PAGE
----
“The top suits and some of the on-air talent at CNBC were recently ordered to a top-secret meeting with General Electric CEO Jeffrey Immelt and NBC Universal President Jeff Zucker to discuss whether they’ve turned into the President Obama-bashing network, the New York Post’s Page Six reports.

” ‘It was an intensive, three-hour dinner at 30 Rock which Zucker himself was behind,’ a source familiar with the powwow told us. ‘There was a long discussion about whether CNBC has become too conservative and is beating up on Obama too much. There’s great concern that CNBC is now the anti-Obama network. The whole meeting was really kind of creepy.’

“One topic under the microscope, our insider said, was on-air CNBC editor Rick Santelli‘s rant two months ago about staging a ‘Chicago tea party’ to protest the president’s bailout programs - an idea that spawned tax-protest tea parties in other big cities, infuriating the White House. Oddly, Santelli was not at the meeting, while Jim Cramer was, noted our source, who added that no edict was ultimately handed down by the network chieftains.”

CNBC denied the report.


“This has been a month of forward leaps in the campaign for gay marriage - or so it is said,” Froma Harrop writes in the Providence Journal.

“The Iowa Supreme Court struck down a ban on same-sex marriage, providing a toehold in the heartland. And the Vermont legislature legalized gay marriage, marking the first time that elected lawmakers, rather than state judges, initiated such change. …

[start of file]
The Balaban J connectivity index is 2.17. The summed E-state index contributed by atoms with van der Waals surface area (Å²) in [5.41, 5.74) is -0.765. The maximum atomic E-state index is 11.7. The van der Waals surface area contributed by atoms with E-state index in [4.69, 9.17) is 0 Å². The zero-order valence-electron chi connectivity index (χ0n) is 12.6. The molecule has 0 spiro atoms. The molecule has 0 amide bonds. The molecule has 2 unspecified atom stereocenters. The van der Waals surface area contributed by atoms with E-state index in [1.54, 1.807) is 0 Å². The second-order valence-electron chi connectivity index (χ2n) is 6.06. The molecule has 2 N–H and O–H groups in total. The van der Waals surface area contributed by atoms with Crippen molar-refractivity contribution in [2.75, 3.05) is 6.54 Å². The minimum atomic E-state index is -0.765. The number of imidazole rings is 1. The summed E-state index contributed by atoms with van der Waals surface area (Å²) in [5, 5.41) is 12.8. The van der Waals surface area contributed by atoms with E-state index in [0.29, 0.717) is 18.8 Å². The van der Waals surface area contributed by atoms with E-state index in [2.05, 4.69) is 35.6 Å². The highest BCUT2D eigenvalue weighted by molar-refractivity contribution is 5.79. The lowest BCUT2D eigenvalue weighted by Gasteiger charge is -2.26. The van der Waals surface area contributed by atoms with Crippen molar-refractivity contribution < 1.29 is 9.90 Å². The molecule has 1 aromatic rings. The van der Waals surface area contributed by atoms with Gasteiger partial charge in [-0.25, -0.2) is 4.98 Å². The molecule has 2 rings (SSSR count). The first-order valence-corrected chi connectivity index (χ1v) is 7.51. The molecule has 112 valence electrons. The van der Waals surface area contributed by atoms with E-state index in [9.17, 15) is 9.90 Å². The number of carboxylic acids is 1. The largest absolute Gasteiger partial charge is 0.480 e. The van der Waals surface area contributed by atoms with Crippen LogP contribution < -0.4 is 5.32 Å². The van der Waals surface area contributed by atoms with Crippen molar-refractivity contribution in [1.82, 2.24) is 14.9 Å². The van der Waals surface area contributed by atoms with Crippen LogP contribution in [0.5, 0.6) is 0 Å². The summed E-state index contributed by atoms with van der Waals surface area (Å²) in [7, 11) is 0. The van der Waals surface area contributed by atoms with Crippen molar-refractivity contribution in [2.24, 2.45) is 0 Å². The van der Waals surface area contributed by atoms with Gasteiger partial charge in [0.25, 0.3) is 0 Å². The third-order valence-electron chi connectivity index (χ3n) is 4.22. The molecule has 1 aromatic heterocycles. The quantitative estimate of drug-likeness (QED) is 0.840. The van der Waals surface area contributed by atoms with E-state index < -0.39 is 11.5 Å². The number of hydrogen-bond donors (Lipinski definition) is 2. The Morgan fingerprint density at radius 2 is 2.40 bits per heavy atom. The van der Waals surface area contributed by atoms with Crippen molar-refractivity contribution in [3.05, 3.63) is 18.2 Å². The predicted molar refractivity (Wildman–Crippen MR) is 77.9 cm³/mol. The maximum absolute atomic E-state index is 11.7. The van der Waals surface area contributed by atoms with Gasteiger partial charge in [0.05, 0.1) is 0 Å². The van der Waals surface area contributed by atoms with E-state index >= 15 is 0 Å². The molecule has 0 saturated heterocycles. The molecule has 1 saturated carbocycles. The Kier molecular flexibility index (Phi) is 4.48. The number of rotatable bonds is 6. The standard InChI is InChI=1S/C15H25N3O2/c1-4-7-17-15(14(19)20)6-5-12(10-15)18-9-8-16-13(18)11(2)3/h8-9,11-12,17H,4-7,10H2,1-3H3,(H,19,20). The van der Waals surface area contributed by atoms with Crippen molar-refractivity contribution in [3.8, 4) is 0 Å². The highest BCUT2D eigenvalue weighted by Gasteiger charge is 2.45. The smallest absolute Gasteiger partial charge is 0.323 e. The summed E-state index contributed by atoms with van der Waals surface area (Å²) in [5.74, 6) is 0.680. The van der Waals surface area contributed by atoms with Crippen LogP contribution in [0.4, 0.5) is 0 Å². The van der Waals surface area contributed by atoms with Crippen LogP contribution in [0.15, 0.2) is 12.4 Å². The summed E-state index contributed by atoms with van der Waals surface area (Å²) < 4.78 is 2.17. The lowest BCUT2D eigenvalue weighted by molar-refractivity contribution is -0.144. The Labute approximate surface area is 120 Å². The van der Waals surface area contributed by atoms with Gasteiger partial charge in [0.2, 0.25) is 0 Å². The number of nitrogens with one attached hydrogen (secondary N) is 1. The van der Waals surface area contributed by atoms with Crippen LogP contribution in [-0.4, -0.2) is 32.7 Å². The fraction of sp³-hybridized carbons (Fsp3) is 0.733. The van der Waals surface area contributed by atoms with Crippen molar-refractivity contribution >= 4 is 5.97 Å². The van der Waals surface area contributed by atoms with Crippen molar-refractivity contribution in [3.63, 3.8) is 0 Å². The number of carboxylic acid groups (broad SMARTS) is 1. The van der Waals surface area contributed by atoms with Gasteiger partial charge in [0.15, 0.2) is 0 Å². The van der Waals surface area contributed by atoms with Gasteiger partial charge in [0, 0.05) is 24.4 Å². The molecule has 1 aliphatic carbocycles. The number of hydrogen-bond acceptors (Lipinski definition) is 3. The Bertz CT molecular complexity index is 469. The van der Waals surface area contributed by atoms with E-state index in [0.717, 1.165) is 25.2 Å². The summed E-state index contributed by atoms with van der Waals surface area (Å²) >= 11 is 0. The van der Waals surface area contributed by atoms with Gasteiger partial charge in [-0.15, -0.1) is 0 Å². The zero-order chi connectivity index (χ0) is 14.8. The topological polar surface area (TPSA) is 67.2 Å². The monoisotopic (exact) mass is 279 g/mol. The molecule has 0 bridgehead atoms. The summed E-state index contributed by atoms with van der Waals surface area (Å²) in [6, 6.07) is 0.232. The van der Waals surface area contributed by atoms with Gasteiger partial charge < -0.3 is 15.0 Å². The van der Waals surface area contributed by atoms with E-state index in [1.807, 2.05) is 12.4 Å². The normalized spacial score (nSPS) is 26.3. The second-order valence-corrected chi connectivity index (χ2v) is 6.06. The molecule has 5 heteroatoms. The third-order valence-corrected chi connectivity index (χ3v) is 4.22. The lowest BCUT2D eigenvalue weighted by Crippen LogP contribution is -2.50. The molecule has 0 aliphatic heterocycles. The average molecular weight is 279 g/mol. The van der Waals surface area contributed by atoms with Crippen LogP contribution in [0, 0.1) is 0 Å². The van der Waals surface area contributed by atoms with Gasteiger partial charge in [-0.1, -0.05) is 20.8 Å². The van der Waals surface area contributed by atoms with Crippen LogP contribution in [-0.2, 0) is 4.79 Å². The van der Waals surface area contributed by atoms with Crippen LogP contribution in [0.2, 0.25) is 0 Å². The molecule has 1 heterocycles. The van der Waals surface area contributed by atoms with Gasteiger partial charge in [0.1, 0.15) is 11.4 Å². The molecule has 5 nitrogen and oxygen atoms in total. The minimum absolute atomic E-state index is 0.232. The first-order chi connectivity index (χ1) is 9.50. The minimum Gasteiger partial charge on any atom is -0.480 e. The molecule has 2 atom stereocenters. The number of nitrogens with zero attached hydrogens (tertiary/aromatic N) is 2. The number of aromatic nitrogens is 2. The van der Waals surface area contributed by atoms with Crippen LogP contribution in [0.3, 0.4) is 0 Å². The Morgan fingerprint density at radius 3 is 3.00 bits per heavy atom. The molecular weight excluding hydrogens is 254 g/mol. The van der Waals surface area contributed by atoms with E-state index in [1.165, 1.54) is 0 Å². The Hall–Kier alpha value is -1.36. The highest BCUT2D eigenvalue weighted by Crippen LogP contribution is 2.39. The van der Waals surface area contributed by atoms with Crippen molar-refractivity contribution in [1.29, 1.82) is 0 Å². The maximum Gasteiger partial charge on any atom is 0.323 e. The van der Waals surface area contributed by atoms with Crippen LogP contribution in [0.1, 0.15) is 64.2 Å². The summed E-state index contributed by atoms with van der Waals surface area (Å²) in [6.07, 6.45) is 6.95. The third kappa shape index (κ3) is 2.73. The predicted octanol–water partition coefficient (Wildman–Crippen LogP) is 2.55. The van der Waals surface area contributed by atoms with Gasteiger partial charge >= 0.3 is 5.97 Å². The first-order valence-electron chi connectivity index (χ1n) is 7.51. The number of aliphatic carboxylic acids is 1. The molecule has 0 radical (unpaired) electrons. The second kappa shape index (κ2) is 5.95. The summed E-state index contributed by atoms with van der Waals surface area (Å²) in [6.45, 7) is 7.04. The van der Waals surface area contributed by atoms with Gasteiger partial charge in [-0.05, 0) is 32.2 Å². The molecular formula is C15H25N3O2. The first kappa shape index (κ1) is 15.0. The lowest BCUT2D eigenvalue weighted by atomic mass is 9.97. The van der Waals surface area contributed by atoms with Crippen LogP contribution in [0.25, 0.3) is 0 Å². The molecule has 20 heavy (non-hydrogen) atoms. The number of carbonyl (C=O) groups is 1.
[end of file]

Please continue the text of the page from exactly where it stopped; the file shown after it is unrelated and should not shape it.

“There’s much to be said for letting states settle the question of gay marriage, one step and one jurisdiction at a time. This pragmatic approach does not always sit well with gay-rights activists. They consider marriage a basic human right that should not be honored in one place and abridged in another,” the writer said.

“But the alternative - a U.S. Supreme Court decision affirming the right to gay marriage - would only slow things down. It could turn into another Roe v. Wade, the controversial 1973 ruling that guaranteed a right to abortion and has divided the country ever since. Even pro-choice legal experts find Roe problematic.

“And one can’t assume that the court would rule in favor of gay marriage. It might not. Further, turning the issue into a national controversy could revive the effort to amend the U.S. Constitution to define marriage as only between a man and a woman.

“In any case, domestic law [which includes marriage] is traditionally left to the states, and that’s where it should stay. For supporters of gay marriage, a series of peaceful advances at the state level paves a smoother path than a titanic battle on the national stage.”


“He’s a Mormon convert and a Nevada lawyer, so nobody has to tell Senate Majority Leader Harry Reid that polygamy is illegal. But having multiple spouses continues, especially in splinter Mormon groups, and now he’s planning to make it a federal case,” Paul Bedard writes in the Washington Whispers column at www.usnews.com.

“Reid says he will push the attorney general to create a task force to stamp out the practice. The Department of Justice is expected to agree. ‘We have an obligation to help these women and children who are being victimized,’ Reid says.”

• Greg Pierce can be reached at 202/636-3285 or gpierce@washingtontimes .com.

Sign up for Daily Newsletters

Manage Newsletters

Copyright © 2021 The Washington Times, LLC. Click here for reprint permission.

Please read our comment policy before commenting.


Click to Read More and View Comments

Click to Hide